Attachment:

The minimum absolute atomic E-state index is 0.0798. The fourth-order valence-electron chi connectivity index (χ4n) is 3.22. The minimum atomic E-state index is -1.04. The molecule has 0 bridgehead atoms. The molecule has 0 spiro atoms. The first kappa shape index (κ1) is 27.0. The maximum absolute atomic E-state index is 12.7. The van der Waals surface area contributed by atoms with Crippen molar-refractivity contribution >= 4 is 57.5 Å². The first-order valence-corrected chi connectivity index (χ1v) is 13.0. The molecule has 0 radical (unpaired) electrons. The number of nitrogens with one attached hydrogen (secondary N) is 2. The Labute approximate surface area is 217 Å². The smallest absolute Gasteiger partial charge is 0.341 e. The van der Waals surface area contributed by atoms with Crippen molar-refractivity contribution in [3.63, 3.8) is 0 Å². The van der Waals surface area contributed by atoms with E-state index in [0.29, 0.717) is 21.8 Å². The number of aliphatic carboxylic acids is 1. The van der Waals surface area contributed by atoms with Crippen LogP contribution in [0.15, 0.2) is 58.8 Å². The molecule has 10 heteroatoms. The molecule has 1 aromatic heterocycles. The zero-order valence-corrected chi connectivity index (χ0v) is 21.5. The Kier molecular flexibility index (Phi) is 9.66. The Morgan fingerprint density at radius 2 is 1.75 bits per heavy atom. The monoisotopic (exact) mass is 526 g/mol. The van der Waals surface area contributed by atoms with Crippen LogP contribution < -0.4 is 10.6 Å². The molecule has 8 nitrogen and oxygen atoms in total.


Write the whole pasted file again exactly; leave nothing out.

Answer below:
The minimum absolute atomic E-state index is 0.0798. The fourth-order valence-electron chi connectivity index (χ4n) is 3.22. The minimum atomic E-state index is -1.04. The molecule has 0 bridgehead atoms. The molecule has 0 spiro atoms. The first kappa shape index (κ1) is 27.0. The maximum absolute atomic E-state index is 12.7. The van der Waals surface area contributed by atoms with Crippen molar-refractivity contribution >= 4 is 57.5 Å². The first-order valence-corrected chi connectivity index (χ1v) is 13.0. The molecule has 0 radical (unpaired) electrons. The number of nitrogens with one attached hydrogen (secondary N) is 2. The Labute approximate surface area is 217 Å². The smallest absolute Gasteiger partial charge is 0.341 e. The van der Waals surface area contributed by atoms with Crippen molar-refractivity contribution in [3.63, 3.8) is 0 Å². The van der Waals surface area contributed by atoms with E-state index in [0.29, 0.717) is 21.8 Å². The number of aliphatic carboxylic acids is 1. The van der Waals surface area contributed by atoms with Crippen LogP contribution in [0.15, 0.2) is 58.8 Å². The molecule has 10 heteroatoms. The molecule has 1 aromatic heterocycles. The zero-order valence-corrected chi connectivity index (χ0v) is 21.5. The Kier molecular flexibility index (Phi) is 9.66. The Morgan fingerprint density at radius 2 is 1.75 bits per heavy atom. The monoisotopic (exact) mass is 526 g/mol. The van der Waals surface area contributed by atoms with Crippen LogP contribution < -0.4 is 10.6 Å². The molecule has 8 nitrogen and oxygen atoms in total.